Milwaukee Neighborhood Rallies To Put Young Boys On The Right Path
RENEE MONTAGNE, HOST:
In Milwaukee, there's an experiment underway to set at-risk boys on the right path. They're offered pay for doing neighborhood chores and they receive guidance from older men in the community. LaToya Dennis of member station WUWM explains.
LATOYA DENNIS, BYLINE: It is 7:30 on a Saturday morning and 50 or so boys are already here at a community garden in Milwaukee's north side. They're actually a half hour early, and that's a good thing because on Andre Ellis is keeping an eye on the clock.
ANDRE ELLIS: Eight o'clock is late. Eight o'clock, I cut it off.
DENNIS: For each of the past 12 Saturdays, Ellis has come to this exact spot with an offer. He will give $20 to any boy between the ages of 12 and 17 who is willing to walk his neighborhood and pick up litter. Ellis says it all started with one boy.
ELLIS: The police had arrested an 11-year-old boy here on the block. The mother came to me and said they got Jermaine. And I said for what? And she said breaking into garages and things.
DENNIS: Andre Ellis talked with police and got Jermaine released, and then he had an idea - give the boy $20 if he would spend a Saturday morning cleaning up where he messed up. The following week Jermaine showed up with five friends.
ELLIS: I got on Facebook and put a post that said I need black men to show up and pay little black boys for working in the hood.
DENNIS: Ellis says seven up that morning with donations in hand, and he says the community continues to respond. Today he collected $1,000 to pay all 50 boys here. Kwabena Nixon is one of the donors. He came not only to give money, but also to help inspire.
KWABENA NIXON: There's a lot of people going to tell you if you don't have a father in your life, your mother's on drugs, you live in a rough neighborhood, and that you're going to die young. How many of you all know that's not true? Clap your hands and make some noise for me - it should be so much louder.
DENNIS: Nixon tells the young men that where they start does not determine where they finish, and that's a message 14-year-old Samuel Johnson is taking to heart. He says he knows what think when they see him on the street.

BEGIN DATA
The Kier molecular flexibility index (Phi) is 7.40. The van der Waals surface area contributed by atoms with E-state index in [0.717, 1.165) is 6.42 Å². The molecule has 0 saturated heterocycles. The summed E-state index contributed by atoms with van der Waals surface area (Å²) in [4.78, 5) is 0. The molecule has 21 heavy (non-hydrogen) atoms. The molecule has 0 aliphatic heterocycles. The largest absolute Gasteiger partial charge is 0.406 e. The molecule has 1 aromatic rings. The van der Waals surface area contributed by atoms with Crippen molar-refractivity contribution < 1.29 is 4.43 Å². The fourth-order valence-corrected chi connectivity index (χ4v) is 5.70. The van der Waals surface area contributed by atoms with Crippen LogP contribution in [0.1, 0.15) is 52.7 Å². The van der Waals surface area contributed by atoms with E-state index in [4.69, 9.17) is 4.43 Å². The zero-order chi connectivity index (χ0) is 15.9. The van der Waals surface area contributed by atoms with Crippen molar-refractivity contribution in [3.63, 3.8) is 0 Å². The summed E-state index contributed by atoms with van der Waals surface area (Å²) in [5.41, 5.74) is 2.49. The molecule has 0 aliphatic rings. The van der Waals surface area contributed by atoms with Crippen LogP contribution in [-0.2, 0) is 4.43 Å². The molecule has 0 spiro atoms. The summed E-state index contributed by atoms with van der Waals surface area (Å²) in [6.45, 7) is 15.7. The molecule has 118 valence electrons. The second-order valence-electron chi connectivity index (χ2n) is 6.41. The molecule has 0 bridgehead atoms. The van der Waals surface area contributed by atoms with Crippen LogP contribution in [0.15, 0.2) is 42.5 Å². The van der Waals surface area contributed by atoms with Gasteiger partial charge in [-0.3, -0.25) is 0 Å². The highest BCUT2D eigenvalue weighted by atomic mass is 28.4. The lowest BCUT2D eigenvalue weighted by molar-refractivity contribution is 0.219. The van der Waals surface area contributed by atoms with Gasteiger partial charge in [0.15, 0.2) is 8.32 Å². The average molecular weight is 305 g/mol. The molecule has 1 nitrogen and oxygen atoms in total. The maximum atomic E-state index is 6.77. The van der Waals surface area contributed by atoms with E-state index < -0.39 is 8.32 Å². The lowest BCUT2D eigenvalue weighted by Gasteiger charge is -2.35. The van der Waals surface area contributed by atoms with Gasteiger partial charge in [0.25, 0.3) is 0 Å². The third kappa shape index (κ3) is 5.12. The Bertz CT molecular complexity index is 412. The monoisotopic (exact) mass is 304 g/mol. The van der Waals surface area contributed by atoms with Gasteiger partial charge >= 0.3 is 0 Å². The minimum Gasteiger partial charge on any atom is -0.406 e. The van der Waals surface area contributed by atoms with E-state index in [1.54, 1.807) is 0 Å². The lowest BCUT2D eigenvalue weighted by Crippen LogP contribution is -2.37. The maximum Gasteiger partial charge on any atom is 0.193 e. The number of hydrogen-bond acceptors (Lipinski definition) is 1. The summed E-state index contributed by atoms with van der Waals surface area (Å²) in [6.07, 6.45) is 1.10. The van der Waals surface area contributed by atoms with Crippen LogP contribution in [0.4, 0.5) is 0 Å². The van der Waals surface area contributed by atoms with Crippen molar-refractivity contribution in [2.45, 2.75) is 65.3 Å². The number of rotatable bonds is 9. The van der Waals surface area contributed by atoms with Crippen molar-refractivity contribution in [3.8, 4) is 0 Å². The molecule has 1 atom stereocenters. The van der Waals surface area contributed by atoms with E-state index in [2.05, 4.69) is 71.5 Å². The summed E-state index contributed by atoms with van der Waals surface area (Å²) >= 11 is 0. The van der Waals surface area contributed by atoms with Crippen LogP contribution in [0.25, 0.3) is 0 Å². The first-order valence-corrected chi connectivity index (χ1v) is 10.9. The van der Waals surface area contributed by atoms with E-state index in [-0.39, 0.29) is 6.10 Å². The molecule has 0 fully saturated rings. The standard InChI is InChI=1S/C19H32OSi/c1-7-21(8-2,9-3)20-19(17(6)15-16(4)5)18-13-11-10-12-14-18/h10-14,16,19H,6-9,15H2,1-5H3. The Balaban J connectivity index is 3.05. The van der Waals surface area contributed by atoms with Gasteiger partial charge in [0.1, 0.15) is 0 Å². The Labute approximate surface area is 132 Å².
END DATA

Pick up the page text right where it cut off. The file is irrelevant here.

SAMUEL JOHNSON: I think they see a - oh that's a little boy out here running the streets, smoking, selling drugs and stuff - just making bad decisions and stuff, and that's not the case.
DENNIS: Johnson says the boys who meet at this garden on Saturday mornings want to help make their neighborhood a nicer place to live.
JOHNSON: It would make our community look better. It makes us all look better as a whole, because when you look at us we'll be clean, but then you look at our community, it would be all dirty but if it's clean, then that makes us look better.
DENNIS: Trabian Shorters is CEO of a nonprofit group based in Miami that seeks to connect black men across the country who run youth mentoring programs. It is called being BMe Community. BMe has also helped fund projects in Baltimore, Detroit and Philadelphia
TRABIAN SHORTERS: Asians are positively stereotyped as being smart in math or science. You know, Latinos are positively stereotyped as being hard-working, or black women are the backbone of the community - all those things. The black males don't have positive stereotypes except that they can dunk or rap, I guess.
DENNIS: Shorters says with mentoring programs like this one in Milwaukee, some boys now have access to other role models.
SHORTERS: There's definitely a sense that we need our elders, and our elders certainly have a sense that we need to look after the next generation.
DENNIS: Back in Milwaukee, Andrew Ellis plans to continue the program through the end of August, so long as donations keep coming in. There are no rich donors, no grants - just local residents who drop off donations every Saturday morning, trying to create a better life for the children growing up in this neighborhood. For NPR News, I'm LaToya Dennis in Milwaukee.
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